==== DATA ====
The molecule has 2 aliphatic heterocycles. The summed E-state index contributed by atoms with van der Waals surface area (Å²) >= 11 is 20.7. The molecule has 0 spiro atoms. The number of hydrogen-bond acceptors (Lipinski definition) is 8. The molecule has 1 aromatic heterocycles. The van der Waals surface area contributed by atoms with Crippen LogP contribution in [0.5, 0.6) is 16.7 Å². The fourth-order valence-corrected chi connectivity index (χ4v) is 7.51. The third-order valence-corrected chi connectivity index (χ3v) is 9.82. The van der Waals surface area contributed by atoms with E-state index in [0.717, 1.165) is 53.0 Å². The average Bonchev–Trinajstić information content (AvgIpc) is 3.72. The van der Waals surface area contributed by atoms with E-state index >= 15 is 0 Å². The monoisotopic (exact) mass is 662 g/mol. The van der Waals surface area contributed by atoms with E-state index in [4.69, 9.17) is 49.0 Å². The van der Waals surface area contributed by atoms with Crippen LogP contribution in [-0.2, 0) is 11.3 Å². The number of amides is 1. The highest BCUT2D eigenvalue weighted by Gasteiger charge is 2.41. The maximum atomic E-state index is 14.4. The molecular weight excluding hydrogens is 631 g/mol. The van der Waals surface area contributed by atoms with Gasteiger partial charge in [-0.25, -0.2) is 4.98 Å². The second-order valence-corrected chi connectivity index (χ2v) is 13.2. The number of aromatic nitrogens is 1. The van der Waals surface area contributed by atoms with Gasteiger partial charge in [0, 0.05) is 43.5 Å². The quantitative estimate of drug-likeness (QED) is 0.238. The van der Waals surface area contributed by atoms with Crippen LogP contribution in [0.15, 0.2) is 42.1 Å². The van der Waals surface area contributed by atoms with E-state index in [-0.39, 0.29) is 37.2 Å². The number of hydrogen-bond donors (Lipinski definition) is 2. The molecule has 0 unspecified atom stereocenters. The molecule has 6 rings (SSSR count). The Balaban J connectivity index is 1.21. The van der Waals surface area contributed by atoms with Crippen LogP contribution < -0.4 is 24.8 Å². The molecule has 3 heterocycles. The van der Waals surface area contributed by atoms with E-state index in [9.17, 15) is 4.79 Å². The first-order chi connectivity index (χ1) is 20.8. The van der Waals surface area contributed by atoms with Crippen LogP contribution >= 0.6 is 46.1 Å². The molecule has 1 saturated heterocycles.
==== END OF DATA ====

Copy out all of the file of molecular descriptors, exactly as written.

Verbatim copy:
The molecule has 2 aliphatic heterocycles. The summed E-state index contributed by atoms with van der Waals surface area (Å²) >= 11 is 20.7. The molecule has 0 spiro atoms. The number of hydrogen-bond acceptors (Lipinski definition) is 8. The molecule has 1 aromatic heterocycles. The van der Waals surface area contributed by atoms with Crippen LogP contribution in [0.5, 0.6) is 16.7 Å². The fourth-order valence-corrected chi connectivity index (χ4v) is 7.51. The third-order valence-corrected chi connectivity index (χ3v) is 9.82. The van der Waals surface area contributed by atoms with E-state index in [0.717, 1.165) is 53.0 Å². The average Bonchev–Trinajstić information content (AvgIpc) is 3.72. The van der Waals surface area contributed by atoms with E-state index >= 15 is 0 Å². The monoisotopic (exact) mass is 662 g/mol. The van der Waals surface area contributed by atoms with E-state index in [4.69, 9.17) is 49.0 Å². The van der Waals surface area contributed by atoms with Crippen LogP contribution in [-0.2, 0) is 11.3 Å². The number of amides is 1. The highest BCUT2D eigenvalue weighted by Gasteiger charge is 2.41. The maximum atomic E-state index is 14.4. The molecular weight excluding hydrogens is 631 g/mol. The van der Waals surface area contributed by atoms with Gasteiger partial charge in [-0.25, -0.2) is 4.98 Å². The second-order valence-corrected chi connectivity index (χ2v) is 13.2. The number of aromatic nitrogens is 1. The van der Waals surface area contributed by atoms with Gasteiger partial charge in [0, 0.05) is 43.5 Å². The quantitative estimate of drug-likeness (QED) is 0.238. The van der Waals surface area contributed by atoms with Crippen LogP contribution in [0.15, 0.2) is 42.1 Å². The van der Waals surface area contributed by atoms with E-state index in [-0.39, 0.29) is 37.2 Å². The number of hydrogen-bond donors (Lipinski definition) is 2. The molecule has 0 unspecified atom stereocenters. The molecule has 6 rings (SSSR count). The Balaban J connectivity index is 1.21. The van der Waals surface area contributed by atoms with Crippen LogP contribution < -0.4 is 24.8 Å². The molecule has 3 heterocycles. The van der Waals surface area contributed by atoms with E-state index in [9.17, 15) is 4.79 Å². The first-order chi connectivity index (χ1) is 20.8. The van der Waals surface area contributed by atoms with Crippen LogP contribution >= 0.6 is 46.1 Å². The molecule has 1 saturated heterocycles.